A special place for special kids

Children with challenges find haven in Happy Valley


Tossing multi-coloured balls up into the air is an awful lot of fun.

“See Spider Man up on the wall? Try to hit him!”

Judging from the squeals of enjoyment coming from the soft foam box full of balls and kids, this just the right kind of activity for a cold winter day.

“I love working here,” says Janine Budgell, the enthusiastic co-coordinator of the children’s group home in Iqaluit.

Looking after normal kids can be demanding, but caring for a houseful of kids with special physical needs or mental handicaps requires even more hard work.

Sometimes caring for even one special needs child is too much for parents to handle. That’s why, for the past 18 years, there’s been a children’s group home in Happy Valley.

These days, seven children, aged six to 17, who have a variety of medical, physical and mental challenges, live at the home, a sprawling building with an inuksuk out in front.

There are rooms for all the kids, as well as a colourful playroom, large living and dining area and an office.

Budgell, along with her co-coordinator and partner Blaine Squires and part-time staff, serve as house parents for the group home’s residents.

“People really don’t know what this building is,” Squires says.

The kids all go to school in Iqaluit, so their classmates know who they are and where they live- and, in fact, they’ll sometimes come over for pizza or birthday parties or simply for a visit. Staff sometimes bring their own children along, too, who join in the fun.

The idea, say the co-coordinators, is to keep the home as homey and normal as possible for its residents.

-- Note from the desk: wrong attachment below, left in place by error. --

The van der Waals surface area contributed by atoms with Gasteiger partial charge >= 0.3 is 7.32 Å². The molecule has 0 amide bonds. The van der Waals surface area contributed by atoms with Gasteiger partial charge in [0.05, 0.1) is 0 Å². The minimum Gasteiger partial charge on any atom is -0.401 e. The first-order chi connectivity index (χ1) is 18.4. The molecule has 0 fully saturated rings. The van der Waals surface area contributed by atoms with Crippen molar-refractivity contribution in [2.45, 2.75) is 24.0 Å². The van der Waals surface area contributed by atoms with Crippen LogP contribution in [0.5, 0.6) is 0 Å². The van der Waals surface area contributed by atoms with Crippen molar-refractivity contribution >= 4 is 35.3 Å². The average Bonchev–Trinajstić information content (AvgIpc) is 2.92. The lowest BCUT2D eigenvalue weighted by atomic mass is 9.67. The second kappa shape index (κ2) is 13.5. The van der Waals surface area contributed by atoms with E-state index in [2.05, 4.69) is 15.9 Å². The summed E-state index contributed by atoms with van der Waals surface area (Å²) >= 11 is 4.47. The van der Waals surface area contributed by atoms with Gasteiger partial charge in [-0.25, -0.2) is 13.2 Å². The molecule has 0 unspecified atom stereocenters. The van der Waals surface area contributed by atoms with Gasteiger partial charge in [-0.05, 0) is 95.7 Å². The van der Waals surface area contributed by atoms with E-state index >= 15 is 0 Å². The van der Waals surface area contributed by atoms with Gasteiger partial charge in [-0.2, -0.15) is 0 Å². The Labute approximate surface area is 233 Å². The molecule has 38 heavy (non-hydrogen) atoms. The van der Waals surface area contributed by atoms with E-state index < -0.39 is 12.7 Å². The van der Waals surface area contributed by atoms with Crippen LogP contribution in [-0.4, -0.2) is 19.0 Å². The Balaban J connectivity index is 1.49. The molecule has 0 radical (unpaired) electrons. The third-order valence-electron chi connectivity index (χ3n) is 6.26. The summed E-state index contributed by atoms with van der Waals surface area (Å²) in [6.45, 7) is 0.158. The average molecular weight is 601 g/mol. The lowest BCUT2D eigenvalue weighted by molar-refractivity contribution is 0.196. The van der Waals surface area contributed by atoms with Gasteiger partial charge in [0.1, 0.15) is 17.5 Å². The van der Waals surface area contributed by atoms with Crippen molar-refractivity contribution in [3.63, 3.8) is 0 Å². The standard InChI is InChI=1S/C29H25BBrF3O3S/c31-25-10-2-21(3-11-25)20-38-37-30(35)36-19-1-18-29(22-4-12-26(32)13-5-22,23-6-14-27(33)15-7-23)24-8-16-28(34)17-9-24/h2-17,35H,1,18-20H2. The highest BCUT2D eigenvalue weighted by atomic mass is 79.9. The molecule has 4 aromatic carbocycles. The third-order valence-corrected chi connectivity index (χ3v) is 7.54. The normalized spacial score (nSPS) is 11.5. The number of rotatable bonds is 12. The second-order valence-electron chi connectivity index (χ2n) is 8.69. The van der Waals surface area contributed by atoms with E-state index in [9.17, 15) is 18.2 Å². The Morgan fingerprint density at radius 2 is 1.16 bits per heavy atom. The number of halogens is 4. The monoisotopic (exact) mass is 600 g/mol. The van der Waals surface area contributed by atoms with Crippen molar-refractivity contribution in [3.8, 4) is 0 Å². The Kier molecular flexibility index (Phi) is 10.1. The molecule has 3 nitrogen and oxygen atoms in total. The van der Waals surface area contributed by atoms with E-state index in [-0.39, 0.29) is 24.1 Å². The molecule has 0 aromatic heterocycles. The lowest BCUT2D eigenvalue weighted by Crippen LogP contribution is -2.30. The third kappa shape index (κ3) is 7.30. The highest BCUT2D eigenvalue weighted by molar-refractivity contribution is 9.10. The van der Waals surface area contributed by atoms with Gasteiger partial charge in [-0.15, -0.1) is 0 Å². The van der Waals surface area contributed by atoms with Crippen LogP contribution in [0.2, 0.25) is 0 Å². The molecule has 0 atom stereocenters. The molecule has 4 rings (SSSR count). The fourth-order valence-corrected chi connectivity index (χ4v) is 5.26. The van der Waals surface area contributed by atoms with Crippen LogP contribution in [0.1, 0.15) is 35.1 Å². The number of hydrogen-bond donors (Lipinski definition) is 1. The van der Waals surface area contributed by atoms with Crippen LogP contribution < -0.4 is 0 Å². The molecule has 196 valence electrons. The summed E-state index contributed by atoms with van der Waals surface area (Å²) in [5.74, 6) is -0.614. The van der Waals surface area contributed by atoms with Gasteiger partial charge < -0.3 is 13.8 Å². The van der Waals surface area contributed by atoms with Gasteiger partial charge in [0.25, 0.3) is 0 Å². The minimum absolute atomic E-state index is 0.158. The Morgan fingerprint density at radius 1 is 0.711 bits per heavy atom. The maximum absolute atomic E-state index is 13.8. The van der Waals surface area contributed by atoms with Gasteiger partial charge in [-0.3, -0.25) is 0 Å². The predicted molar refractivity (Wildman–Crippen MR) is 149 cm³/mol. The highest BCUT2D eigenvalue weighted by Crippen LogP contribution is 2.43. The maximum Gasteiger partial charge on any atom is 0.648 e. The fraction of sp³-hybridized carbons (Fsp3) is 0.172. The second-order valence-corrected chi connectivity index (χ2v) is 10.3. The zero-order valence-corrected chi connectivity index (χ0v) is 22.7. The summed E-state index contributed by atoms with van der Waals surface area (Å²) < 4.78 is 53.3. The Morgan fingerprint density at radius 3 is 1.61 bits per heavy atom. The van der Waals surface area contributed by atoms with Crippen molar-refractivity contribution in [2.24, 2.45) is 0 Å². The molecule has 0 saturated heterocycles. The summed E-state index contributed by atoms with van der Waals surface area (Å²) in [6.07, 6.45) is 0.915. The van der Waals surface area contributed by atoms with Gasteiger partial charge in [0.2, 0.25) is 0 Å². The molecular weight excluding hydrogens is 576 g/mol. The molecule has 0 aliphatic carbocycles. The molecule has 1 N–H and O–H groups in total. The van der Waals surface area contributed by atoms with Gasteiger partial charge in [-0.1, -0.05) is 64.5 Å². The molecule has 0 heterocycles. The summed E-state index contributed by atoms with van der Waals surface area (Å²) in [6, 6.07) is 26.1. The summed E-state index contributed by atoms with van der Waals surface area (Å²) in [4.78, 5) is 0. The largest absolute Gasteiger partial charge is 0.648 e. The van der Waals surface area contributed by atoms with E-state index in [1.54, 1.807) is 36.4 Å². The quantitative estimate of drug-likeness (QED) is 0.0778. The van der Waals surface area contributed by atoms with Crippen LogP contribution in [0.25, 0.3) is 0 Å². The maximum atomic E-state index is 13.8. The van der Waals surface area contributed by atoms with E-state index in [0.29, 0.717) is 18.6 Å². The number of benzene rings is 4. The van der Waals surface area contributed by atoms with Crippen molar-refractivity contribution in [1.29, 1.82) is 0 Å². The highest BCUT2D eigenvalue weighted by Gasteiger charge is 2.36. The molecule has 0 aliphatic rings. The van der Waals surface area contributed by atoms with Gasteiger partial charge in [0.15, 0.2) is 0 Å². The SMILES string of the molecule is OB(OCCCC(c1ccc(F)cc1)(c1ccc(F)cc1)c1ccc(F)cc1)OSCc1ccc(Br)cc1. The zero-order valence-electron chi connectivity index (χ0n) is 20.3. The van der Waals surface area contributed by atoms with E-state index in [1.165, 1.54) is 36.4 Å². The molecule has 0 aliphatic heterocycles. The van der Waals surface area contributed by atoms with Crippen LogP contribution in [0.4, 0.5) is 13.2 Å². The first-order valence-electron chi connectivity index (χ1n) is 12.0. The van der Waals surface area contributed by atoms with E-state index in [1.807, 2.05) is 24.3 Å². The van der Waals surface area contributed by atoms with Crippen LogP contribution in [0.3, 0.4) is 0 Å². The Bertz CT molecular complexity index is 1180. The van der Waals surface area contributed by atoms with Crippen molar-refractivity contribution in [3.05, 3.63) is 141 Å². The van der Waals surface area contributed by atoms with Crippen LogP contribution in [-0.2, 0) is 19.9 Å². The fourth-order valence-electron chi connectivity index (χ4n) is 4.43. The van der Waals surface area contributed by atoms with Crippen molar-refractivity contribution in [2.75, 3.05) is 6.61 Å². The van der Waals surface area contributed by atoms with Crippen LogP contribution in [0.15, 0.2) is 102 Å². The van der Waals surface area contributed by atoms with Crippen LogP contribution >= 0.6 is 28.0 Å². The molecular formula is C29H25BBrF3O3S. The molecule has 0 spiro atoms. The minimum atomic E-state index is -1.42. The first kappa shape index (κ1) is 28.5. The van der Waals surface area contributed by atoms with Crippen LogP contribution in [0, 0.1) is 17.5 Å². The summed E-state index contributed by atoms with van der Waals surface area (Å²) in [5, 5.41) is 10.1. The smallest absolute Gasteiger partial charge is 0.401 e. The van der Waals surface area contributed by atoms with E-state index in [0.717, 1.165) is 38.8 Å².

“They go sliding, skating — and on a van ride every day,” Budgell says. “You hear, ‘Van ride? Van ride?'”

In summer, everyone goes out for picnics or to Apex for the day, where they can play in the water.

“These kids are so interested in anything new, they love it,” Budgell says.

During the school year, life at the home revolves around the school routine — getting ready in the morning, coming home for lunch and unwinding after school.

Part-time staff comes in to help the couple in the morning and afternoon-evening. For most of the workers, it’s their second or even a third job. Budgell says it’s always tough to find or keep staff. The turnover means she and Squires haven’t been able to take a break since they started last year.

“We totally expected that when we took the job [as co-coordinators],” says Squires.

As they live on-site, the two provide stability for the residents who find even changes of part-time staff are difficult.

“They know or they ask who’s coming every day,” says Squires. “Each staff does something special with them.”

Squires, a pilot who is originally from Newfoundland, worked at Iqaluit’s Akausiksarvik mental health residence before joining Budgell, who is also from Newfoundland, at the home.

Budgell has training in psychology and special education.

But what staff working with these kids really need, they say, is to have a big heart and to know how to have fun.

Many do require medicine. They also need help with their regular daily routine. One resident receives more specialized occupational and physical therapy.

Improved access to telehealth services at the Baffin Regional Hospital means she and the kids don’t have to travel South for most medical appointments.

Support for the group home is also provided by the health and social services department, which has a designated social worker, Cathy Caza, to look after all the residents’ files.

Since the group home is a territorial facility, contracted out to a service provider, the kids are from all over the Baffin region, from Sanikiluaq to Pond Inlet.

At the moment, there’s one vacancy in the group home, but generally turn-over is small. The age break-off is 19. After that, a resident is officially considered an adult and is supposed to move to an adult group home.

But with Iqaluit’s adult home filled to capacity, that’s a challenge to be dealt with later.

For now, there are balls to pick up, and from the aroma in the air, lunch is almost ready for this large and special family.

Share This Story

(0) Comments